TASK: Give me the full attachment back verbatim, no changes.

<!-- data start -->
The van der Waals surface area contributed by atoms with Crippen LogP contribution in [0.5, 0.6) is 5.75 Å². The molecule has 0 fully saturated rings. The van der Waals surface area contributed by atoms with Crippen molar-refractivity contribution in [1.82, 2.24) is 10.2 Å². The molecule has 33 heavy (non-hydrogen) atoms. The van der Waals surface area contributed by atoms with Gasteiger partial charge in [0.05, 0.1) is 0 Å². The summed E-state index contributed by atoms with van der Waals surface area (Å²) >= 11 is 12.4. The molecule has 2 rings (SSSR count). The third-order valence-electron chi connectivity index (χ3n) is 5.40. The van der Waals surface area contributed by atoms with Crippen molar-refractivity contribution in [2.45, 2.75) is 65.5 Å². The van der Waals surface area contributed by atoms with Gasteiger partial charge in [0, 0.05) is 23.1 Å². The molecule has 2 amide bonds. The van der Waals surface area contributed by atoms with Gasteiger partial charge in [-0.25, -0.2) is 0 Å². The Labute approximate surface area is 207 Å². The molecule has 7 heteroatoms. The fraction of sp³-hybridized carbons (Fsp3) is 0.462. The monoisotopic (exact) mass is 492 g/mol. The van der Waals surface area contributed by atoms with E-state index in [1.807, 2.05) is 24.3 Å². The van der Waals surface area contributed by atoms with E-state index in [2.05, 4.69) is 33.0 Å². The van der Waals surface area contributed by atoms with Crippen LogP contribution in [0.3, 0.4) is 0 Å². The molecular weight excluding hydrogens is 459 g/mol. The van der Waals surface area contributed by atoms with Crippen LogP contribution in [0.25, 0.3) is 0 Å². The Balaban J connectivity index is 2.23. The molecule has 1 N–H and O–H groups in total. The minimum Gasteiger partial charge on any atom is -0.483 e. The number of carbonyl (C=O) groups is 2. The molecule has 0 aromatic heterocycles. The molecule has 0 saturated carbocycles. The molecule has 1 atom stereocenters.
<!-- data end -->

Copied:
The van der Waals surface area contributed by atoms with Crippen LogP contribution in [0.5, 0.6) is 5.75 Å². The molecule has 0 fully saturated rings. The van der Waals surface area contributed by atoms with Crippen molar-refractivity contribution in [1.82, 2.24) is 10.2 Å². The molecule has 33 heavy (non-hydrogen) atoms. The van der Waals surface area contributed by atoms with Gasteiger partial charge in [0.05, 0.1) is 0 Å². The summed E-state index contributed by atoms with van der Waals surface area (Å²) >= 11 is 12.4. The molecule has 2 rings (SSSR count). The third-order valence-electron chi connectivity index (χ3n) is 5.40. The van der Waals surface area contributed by atoms with Crippen molar-refractivity contribution in [2.45, 2.75) is 65.5 Å². The van der Waals surface area contributed by atoms with Gasteiger partial charge in [0, 0.05) is 23.1 Å². The molecule has 2 amide bonds. The van der Waals surface area contributed by atoms with Gasteiger partial charge in [-0.25, -0.2) is 0 Å². The Labute approximate surface area is 207 Å². The molecule has 7 heteroatoms. The fraction of sp³-hybridized carbons (Fsp3) is 0.462. The monoisotopic (exact) mass is 492 g/mol. The van der Waals surface area contributed by atoms with E-state index in [1.807, 2.05) is 24.3 Å². The van der Waals surface area contributed by atoms with E-state index in [2.05, 4.69) is 33.0 Å². The van der Waals surface area contributed by atoms with Crippen LogP contribution in [0.3, 0.4) is 0 Å². The molecular weight excluding hydrogens is 459 g/mol. The van der Waals surface area contributed by atoms with Crippen LogP contribution in [0.25, 0.3) is 0 Å². The Balaban J connectivity index is 2.23. The molecule has 1 N–H and O–H groups in total. The minimum Gasteiger partial charge on any atom is -0.483 e. The number of carbonyl (C=O) groups is 2. The molecule has 0 aromatic heterocycles. The molecule has 0 saturated carbocycles. The molecule has 1 atom stereocenters.